Zanzibar's Historical Religious Tolerance - her diverse communities
Among the Indians in Zanzibar the Parsees and Goans formed fairly average sized communities. We had earlier talked about the Parsees. We now bring up the Goans. They were hardworking and flamboyant people. In actual fact they did not consider themselves Indians as Goa then was under the colonial rule of the Portuguese. Also with their Christian background and fluency in English they could easily connect themselves with the colonials. No doubt the Barretos and Carvalhos featured prominently in Zanzibar’s banks and administrative set ups. Some were specialized as tailors. A Goan tailor shop in the stone town was a common sight. They had their twin towered cathedral with statues of Virgin Mary located in Vuga beside the Samachar Printing Press across Portuguese street. What comes to mind is the spectacle of their funeral procession in Zanzibar. There was somberness about it. The cortege would be led by a cross bearer followed by a black cart with wreaths laid over it, and then the relatives carrying the coffin over their shoulders. The mourners in their black attire walked behind in dignified manner.
Some of Zanzibar’s prominent doctors like Demello, Menezes, D’silva and Maitra were Goans. The Goans also excelled in sports. They had their ‘Goan Club’ and ‘Goan Institute’. The burly James D’lord was one of Zanzibar’s hardest hitter of the cricket ball. The Goans along with Hindus and Comorians were dominant in field hockey. Their school, St. Joseph Convent, run by the Catholic Mission was one of Zanzibar’s most prestigious school that admitted besides Catholic only selective non-Catholic pupils. The school was located behind the High Court which was on the main Shangani Road where many Goans resided. The road stretched up to the Post Office at the far end of Portuguese street where mainly the Hindu community resided.
The Hindus in Zanzibar were an enterprising community, and foremost among them were the Bhatias. It is said that the brothers Jeraj and Eebji Shivji were the first to settle in Zanzibar. Later their surname Shivji changed to Swaly which is derivative of the term ‘Swahili’. Narandas Swaly, a reputed contractor, whose expertise our forefathers sought in having their walls and ceilings bricked up, and Vinod Swaly, a very popular teacher at the Agakhan Secondary School, were the descendents of Eebji Swaly.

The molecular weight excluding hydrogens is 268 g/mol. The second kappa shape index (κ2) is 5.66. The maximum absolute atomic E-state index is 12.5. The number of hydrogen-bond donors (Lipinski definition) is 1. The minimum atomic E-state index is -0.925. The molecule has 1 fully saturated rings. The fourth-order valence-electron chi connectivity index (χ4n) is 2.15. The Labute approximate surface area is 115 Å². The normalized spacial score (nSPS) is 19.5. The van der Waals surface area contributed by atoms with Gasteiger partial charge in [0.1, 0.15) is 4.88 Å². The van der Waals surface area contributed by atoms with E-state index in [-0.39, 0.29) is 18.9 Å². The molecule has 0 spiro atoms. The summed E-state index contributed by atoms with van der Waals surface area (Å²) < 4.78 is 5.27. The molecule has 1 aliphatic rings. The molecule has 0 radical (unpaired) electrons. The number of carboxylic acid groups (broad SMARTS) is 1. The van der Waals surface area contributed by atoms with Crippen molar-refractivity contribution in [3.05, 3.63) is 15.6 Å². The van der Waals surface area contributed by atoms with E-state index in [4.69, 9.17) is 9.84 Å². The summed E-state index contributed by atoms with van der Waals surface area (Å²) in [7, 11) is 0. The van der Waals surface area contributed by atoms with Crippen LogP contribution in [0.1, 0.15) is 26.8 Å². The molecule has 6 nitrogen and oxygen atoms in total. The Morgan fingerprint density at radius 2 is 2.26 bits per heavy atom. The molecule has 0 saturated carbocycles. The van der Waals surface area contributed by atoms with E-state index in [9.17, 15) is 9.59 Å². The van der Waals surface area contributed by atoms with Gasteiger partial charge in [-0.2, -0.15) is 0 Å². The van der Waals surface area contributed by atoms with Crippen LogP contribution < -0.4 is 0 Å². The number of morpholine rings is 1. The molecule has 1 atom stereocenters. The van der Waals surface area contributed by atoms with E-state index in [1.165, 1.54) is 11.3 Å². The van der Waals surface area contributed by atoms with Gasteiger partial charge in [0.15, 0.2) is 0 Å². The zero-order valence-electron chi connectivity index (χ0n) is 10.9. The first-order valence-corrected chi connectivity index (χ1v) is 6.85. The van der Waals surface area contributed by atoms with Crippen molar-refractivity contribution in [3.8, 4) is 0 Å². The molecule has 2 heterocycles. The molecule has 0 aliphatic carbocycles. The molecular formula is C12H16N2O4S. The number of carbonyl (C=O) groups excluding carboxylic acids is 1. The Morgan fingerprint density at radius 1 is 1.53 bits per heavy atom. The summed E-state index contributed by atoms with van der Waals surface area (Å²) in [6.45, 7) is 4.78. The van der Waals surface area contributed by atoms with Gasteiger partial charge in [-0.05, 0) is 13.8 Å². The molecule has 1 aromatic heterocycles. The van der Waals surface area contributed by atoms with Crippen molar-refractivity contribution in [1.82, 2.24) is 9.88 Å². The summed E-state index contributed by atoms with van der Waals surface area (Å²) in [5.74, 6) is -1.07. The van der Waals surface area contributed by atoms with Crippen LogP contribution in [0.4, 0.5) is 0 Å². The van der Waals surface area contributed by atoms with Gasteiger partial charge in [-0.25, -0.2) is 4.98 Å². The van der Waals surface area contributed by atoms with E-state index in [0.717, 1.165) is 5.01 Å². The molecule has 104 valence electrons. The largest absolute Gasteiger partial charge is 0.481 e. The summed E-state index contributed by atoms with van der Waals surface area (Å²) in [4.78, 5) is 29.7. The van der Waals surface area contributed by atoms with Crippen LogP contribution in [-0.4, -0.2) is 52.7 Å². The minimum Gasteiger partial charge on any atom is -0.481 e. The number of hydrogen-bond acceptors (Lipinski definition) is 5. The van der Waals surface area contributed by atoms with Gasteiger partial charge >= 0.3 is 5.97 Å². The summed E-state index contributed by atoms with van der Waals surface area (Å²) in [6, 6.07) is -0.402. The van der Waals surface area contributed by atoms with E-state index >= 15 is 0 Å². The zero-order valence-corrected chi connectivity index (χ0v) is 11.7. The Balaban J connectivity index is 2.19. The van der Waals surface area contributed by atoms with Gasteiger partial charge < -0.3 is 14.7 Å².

Here we need to point up a significant and historic incident. It was the visit of Mahatma Gandhi to Bhatia Mahajanvadi at Ziwani en route from South Africa to India. There is an interesting anecdote relating to this episode. Gandhiji refused to enter the Bhatia Mahajanvadi building as there was a notice saying 'Bhatia sivay koine andar aavavani raja nathi' (only Bhatias are allowed to enter) . That really embarrassed the committee. The notice was immediately removed and after persuasion Gandhiji consented to enter the building. Years later in 1948 Gandhiji was assassinated and sadly this time his ashes brought to Zanzibar when a large number of Asians gathered at the dock as a mark of respect for this great Mahatma. The ashes were then taken to Jinja (Uganda) to be scattered in the Nile.
The Hindus observed diwali with great pomp and ceremony. The diwali illumination brightened up Shangani/Portuguese/Hurumzi (Vaddi Bhajaar) streets and they burst with crackers. On the eve of Diwali ‘chopra puja’ was held in every shop. Even Muslim shopkeepers participated in this ‘puja’. Every Indian shopkeeper had his ‘namu’ (accounts) done in ‘Gujarati’ and he closed his books to transfer the balances into the new ones on the Hindu New Year. Also the rupee was Zanzibar’s legal tender. The Bhatias were held in very high esteem by the Sultan and some even acted as advisers to him. The Jetha Leela private bank located in Portuguese street may be recorded as one of the oldest financial institutions in East Africa. The street also housed the clinics of the well known Hindu doctors - Dr. Goradia, Dr. Mehta and Dr. Patel who were immensely popular with the settlers.